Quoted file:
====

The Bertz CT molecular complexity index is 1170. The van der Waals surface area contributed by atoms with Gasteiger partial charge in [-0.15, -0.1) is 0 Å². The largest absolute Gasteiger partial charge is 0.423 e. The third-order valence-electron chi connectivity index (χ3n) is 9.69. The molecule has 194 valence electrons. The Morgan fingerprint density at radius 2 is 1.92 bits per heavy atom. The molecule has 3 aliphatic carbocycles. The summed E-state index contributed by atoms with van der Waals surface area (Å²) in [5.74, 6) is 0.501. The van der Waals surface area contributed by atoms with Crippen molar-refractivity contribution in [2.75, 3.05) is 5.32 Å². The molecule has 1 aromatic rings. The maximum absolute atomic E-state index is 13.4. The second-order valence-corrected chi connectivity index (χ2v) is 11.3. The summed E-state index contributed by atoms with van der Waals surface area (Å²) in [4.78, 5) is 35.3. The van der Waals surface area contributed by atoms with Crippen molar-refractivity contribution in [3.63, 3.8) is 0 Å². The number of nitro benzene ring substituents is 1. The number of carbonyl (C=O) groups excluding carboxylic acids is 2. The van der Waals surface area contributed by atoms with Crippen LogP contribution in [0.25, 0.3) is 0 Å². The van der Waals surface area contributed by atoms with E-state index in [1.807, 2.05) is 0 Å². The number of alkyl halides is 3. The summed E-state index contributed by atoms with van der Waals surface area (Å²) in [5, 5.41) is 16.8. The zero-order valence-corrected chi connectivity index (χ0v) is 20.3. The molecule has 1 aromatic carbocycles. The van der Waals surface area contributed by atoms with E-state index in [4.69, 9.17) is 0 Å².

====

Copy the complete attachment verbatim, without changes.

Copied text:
The Bertz CT molecular complexity index is 1170. The van der Waals surface area contributed by atoms with Gasteiger partial charge in [-0.15, -0.1) is 0 Å². The largest absolute Gasteiger partial charge is 0.423 e. The third-order valence-electron chi connectivity index (χ3n) is 9.69. The molecule has 194 valence electrons. The Morgan fingerprint density at radius 2 is 1.92 bits per heavy atom. The molecule has 3 aliphatic carbocycles. The summed E-state index contributed by atoms with van der Waals surface area (Å²) in [5.74, 6) is 0.501. The van der Waals surface area contributed by atoms with Crippen molar-refractivity contribution in [2.75, 3.05) is 5.32 Å². The molecule has 1 aromatic rings. The maximum absolute atomic E-state index is 13.4. The second-order valence-corrected chi connectivity index (χ2v) is 11.3. The summed E-state index contributed by atoms with van der Waals surface area (Å²) in [4.78, 5) is 35.3. The van der Waals surface area contributed by atoms with Crippen molar-refractivity contribution in [3.63, 3.8) is 0 Å². The number of nitro benzene ring substituents is 1. The number of carbonyl (C=O) groups excluding carboxylic acids is 2. The van der Waals surface area contributed by atoms with Crippen LogP contribution in [0.25, 0.3) is 0 Å². The van der Waals surface area contributed by atoms with E-state index in [1.807, 2.05) is 0 Å². The number of alkyl halides is 3. The summed E-state index contributed by atoms with van der Waals surface area (Å²) in [5, 5.41) is 16.8. The zero-order valence-corrected chi connectivity index (χ0v) is 20.3. The molecule has 1 aromatic carbocycles. The van der Waals surface area contributed by atoms with E-state index in [4.69, 9.17) is 0 Å².